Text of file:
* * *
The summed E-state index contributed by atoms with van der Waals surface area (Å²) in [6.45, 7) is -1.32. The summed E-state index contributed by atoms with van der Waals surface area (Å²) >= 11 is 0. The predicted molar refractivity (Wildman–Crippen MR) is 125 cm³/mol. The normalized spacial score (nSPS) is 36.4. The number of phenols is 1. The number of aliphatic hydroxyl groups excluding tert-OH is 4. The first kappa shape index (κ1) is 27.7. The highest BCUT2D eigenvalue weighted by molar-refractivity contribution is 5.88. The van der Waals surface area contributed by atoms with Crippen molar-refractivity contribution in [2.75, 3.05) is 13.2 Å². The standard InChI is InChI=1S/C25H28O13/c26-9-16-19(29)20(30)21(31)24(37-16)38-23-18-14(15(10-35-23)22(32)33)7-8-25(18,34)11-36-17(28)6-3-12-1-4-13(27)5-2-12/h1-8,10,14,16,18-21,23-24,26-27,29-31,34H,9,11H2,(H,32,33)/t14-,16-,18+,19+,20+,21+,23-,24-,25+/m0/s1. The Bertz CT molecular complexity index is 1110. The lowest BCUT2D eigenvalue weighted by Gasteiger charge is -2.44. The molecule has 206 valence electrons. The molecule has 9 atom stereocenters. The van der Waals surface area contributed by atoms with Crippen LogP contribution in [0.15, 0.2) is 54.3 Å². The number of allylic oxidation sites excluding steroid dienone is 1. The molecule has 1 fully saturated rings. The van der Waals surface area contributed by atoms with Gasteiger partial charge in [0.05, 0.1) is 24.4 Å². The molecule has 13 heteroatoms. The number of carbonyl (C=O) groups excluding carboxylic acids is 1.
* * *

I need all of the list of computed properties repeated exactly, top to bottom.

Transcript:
The summed E-state index contributed by atoms with van der Waals surface area (Å²) in [6.45, 7) is -1.32. The summed E-state index contributed by atoms with van der Waals surface area (Å²) >= 11 is 0. The predicted molar refractivity (Wildman–Crippen MR) is 125 cm³/mol. The normalized spacial score (nSPS) is 36.4. The number of phenols is 1. The number of aliphatic hydroxyl groups excluding tert-OH is 4. The first kappa shape index (κ1) is 27.7. The highest BCUT2D eigenvalue weighted by molar-refractivity contribution is 5.88. The van der Waals surface area contributed by atoms with Crippen molar-refractivity contribution in [2.75, 3.05) is 13.2 Å². The standard InChI is InChI=1S/C25H28O13/c26-9-16-19(29)20(30)21(31)24(37-16)38-23-18-14(15(10-35-23)22(32)33)7-8-25(18,34)11-36-17(28)6-3-12-1-4-13(27)5-2-12/h1-8,10,14,16,18-21,23-24,26-27,29-31,34H,9,11H2,(H,32,33)/t14-,16-,18+,19+,20+,21+,23-,24-,25+/m0/s1. The Bertz CT molecular complexity index is 1110. The lowest BCUT2D eigenvalue weighted by Gasteiger charge is -2.44. The molecule has 206 valence electrons. The molecule has 9 atom stereocenters. The van der Waals surface area contributed by atoms with Crippen LogP contribution in [0.15, 0.2) is 54.3 Å². The number of allylic oxidation sites excluding steroid dienone is 1. The molecule has 1 fully saturated rings. The van der Waals surface area contributed by atoms with Gasteiger partial charge in [0.05, 0.1) is 24.4 Å². The molecule has 13 heteroatoms. The number of carbonyl (C=O) groups excluding carboxylic acids is 1.